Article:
Because they work closely with the authorities from time to time the lab comes across some illegal material that they then expose to the authorities and then action is taken if they can track down the perpetrators.

I was quite interested and started asking questions about what type of media and how easy it was to get the data off the media and so on. Soon I could see that it was relatively easy to purchase the hardware, download some free applications and start recovering the data on the media.

Could I find some data?

I then decided to go foraging for data myself, in public places. I walked along with some security colleagues in the banking district of where I consult and true enough we found a dumpster full of computer hardware, the colleague dived in and grabbed some computers. Inside these computers we found hard drives, on these drives we found data. Most of this data was generic but some of it was not. We downloaded some free tools from the internet and started some reconnaissance.

Note:
This exercise was performed to build awareness, in a controlled environment. The data was closely guarded by security professionals and then destroyed after the research was concluded.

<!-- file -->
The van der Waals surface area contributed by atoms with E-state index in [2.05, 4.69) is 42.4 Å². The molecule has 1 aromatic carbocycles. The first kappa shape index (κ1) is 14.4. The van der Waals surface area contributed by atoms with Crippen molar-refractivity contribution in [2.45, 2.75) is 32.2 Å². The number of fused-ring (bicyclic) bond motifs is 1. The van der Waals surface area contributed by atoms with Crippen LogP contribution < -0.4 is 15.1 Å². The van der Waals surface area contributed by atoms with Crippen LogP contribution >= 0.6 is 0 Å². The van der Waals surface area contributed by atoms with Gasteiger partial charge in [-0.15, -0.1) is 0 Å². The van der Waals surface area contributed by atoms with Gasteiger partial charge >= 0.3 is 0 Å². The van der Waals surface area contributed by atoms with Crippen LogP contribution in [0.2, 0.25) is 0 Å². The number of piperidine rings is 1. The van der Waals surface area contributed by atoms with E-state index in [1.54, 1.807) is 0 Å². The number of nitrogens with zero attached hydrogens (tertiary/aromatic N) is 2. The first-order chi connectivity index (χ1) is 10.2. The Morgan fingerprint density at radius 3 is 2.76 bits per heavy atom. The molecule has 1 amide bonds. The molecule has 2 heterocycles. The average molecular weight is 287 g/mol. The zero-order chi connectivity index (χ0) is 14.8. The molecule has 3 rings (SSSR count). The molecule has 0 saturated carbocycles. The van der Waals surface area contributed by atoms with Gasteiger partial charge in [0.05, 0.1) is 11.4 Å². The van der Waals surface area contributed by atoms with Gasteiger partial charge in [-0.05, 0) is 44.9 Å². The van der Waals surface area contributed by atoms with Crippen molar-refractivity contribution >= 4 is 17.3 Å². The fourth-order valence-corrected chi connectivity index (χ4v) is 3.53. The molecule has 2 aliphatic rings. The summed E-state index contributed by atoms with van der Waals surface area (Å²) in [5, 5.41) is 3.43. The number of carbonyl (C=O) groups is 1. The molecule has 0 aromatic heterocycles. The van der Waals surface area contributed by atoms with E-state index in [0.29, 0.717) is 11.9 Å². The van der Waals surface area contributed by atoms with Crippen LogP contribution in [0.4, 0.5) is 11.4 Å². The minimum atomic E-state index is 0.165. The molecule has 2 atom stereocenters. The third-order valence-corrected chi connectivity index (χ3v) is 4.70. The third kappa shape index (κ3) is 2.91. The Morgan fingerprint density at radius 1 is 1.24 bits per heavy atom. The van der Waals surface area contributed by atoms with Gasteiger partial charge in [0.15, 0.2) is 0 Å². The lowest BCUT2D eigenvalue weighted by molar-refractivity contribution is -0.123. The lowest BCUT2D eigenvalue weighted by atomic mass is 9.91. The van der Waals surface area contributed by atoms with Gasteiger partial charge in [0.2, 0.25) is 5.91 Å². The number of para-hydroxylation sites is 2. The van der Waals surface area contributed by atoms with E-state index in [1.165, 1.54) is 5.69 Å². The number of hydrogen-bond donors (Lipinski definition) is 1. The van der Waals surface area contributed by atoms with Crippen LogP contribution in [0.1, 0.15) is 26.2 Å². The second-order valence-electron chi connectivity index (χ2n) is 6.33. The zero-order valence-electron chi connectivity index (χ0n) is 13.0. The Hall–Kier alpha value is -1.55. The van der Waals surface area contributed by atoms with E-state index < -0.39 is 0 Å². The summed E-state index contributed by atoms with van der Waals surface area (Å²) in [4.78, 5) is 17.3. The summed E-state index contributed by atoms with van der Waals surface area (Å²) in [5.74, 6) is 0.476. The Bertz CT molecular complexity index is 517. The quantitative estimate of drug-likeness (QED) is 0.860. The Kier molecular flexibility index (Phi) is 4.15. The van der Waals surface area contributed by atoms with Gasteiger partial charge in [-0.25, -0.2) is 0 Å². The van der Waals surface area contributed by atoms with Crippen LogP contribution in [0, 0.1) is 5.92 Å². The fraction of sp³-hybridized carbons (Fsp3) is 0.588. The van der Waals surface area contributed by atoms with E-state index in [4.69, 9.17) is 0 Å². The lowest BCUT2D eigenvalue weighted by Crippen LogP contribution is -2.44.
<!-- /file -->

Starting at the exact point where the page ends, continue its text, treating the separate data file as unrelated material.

We were able to get the following information

  • A valid local login account with the password
  • Remote access credentials, including the username and password and IP Addresses
  • WIFI WPA1/2 and WEP keys that were cached on the machine
  • Server mapped drive paths and file locations
  • Office files like word, excel, PowerPoint and others
  • Password files in clear text
  • Outlook pst and cached emails
  • Temporary internet files and cookies with credentials
  • Single Sign On database of all the sites, applications and other security credentials that the user was signing into
  • Banking information and other financial and very personal information was found

All of this information was extracted in less than one day and was relatively easy to get using only free tools. The amount of information recovered was staggering and I am sure that most of us would not want this information to be public, especially if we were in a corporate environment as this would expose the companies’ data asset.

Some of the tools we used

Now that the real life story is over what can you do to better protect your data?

When you buy a device look out for a device that incorporates encryption, presently AES 256 bit is good and is quick on portable devices.